A_{V} = 5.73 \times 10^{21} E(B-V)$ cm-2 (Predehl & Schmitt 1995), where AV is the extinction in the V band, a Galactic column density $n_{\rm H} = 4.2^{+0.6}_{-0.7}
\times 10^{20}$ cm-2 is derived. To this value, we need to add the intrinsic absorption due to the circumstellar material. For this component, optical spectroscopic analysis of the Na I D lines shows that $n_{\rm H} = (1.15\pm0.05) \times 10^{20}$ cm-2 (Takada-Hidai et al. 2002). Hence, we can take $5 \times 10^{20}$ cm-2 as a lower limit on the total absorbing column density. However, the X-ray spectrum may be more absorbed than the optical emission, hence we cannot obtain an upper limit for $n_{\rm H}$ from the optical observations. We shall discuss this issue in Sect. 3.1.


  \begin{figure}
\par\epsfig{figure=h4499f1.ps, angle=270,width=8.8cm}\end{figure} Figure 1: Observed colours of SN 2002ap on 2002 February 2. Here S is the pn count rate in the 0.3-1 keV band, M is the rate in the 1-2 keV band, and H the rate in the 2-12 keV band (as listed in Table 1). The curves show the expected colours for some simple one- and two-temperature Raymond-Smith spectral models, at varying column densities. Along each curve, we plotted the colours corresponding to $n_{\rm H} = (0.5, 1.0, 2.0, 5.0, 7.5, 10) \times 10^{21}$ cm-2 (column density increasing from the bottom to the top along each curve).
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We then assumed that the spectrum could be approximated by one or two optically-thin thermal-plasma components (Raymond-Smith models in XSPEC, with solar abundance), and we investigated the range of temperatures and column densities consistent with the observed colours. We found (Fig. 1) that the spectrum is inconsistent with single-temperature models at $kT \ga1$ keV. The observed X-ray colours are consistent for example with a single-temperature model with $kT \approx 0.5$ keV and $n_{\rm H}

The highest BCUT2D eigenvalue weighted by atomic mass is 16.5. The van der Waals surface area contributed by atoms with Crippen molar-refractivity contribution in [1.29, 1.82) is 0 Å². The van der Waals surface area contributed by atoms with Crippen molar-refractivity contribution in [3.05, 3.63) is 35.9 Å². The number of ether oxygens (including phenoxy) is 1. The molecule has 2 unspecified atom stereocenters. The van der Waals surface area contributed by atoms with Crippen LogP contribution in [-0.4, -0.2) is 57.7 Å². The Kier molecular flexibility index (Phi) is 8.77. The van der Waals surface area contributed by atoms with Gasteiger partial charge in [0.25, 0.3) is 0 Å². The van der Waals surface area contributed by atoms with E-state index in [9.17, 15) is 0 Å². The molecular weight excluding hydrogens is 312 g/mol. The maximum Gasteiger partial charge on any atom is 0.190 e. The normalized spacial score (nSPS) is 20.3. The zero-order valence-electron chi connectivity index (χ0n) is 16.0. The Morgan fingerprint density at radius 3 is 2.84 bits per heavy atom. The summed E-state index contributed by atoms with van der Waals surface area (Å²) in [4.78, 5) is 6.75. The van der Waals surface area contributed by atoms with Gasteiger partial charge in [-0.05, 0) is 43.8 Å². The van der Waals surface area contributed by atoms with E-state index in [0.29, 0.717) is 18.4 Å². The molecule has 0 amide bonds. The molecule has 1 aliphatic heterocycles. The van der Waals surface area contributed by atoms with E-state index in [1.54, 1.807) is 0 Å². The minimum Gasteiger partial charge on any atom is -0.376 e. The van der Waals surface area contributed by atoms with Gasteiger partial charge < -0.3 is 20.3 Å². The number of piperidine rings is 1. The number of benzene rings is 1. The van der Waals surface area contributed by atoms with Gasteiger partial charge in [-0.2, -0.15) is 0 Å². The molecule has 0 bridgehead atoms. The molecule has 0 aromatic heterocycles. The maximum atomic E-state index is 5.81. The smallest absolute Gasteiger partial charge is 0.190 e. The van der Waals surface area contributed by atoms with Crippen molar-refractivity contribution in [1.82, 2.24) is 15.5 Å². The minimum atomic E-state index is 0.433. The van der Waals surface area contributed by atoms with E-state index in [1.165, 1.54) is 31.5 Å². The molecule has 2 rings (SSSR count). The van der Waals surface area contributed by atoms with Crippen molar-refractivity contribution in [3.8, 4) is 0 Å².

\approx 5 \times 10^{21}$ cm-2; or with $kT \approx 0.75$ keV and $n_{\rm H}
\approx 3 \times 10^{21}$ cm-2. If we take the lowest allowed value of $n_{\rm H}
\approx 5 \times 10^{20}$ cm-2, the observed colours imply $kT \approx 0.85$ keV. We cannot rule out two-temperature models, for example, with $kT_1 \approx 0.5$ keV, $kT_2 \approx 2$ keV, $n_{\rm H} \approx 1 \times 10^{21}$ cm-2, where we have normalized the two components so that each contributes half of the emitted flux in the 0.3-12 keV band. However, two-temperature models including a hot component with $kT \ga5$ keV are inconsistent with the soft colours observed for this source.

We calculated the fluxes for some representative single-temperature models consistent with the observed colours (Table 2). As noted earlier, most of the X-ray flux is detected below 2 keV. We estimate an emitted luminosity in the 0.3-2 keV band ranging from a few times 1037 to $\approx$1038 erg s-1 (depending on the spectral model), and an emitted luminosity in the 2-12 keV band of $\approx$ $1.2 \times 10^{36}$ erg s-1 for all spectral models. However, given the large uncertainties in the background subtraction, we can take $\approx$ $ 1 \times 10^{37}$ erg s-1 as a safe upper limit for the emitted luminosity in the hard band. A distance of 7.3 Mpc has been assumed.

Table 1: XMM-Newton count rates for SN 2002ap on 2002 February 2, in units of 10-4 cts s-1. The rates have been corrected for the telescope vignetting and the finite size of the extraction region. The values listed here are the averages of the results obtained with the three measurements described in Sect. 2.2.

Table 2: Observed and emitted fluxes of SN 2002ap on 2002 February 2, for three different spectral models consistent with the observed X-ray count rates in the EPIC pn and MOS bands (Table 1). A distance of 7.3 Mpc has been assumed. Fluxes are in units of 10-15 erg cm-2 s-1.

2.4 Two "ultra-luminous'' sources?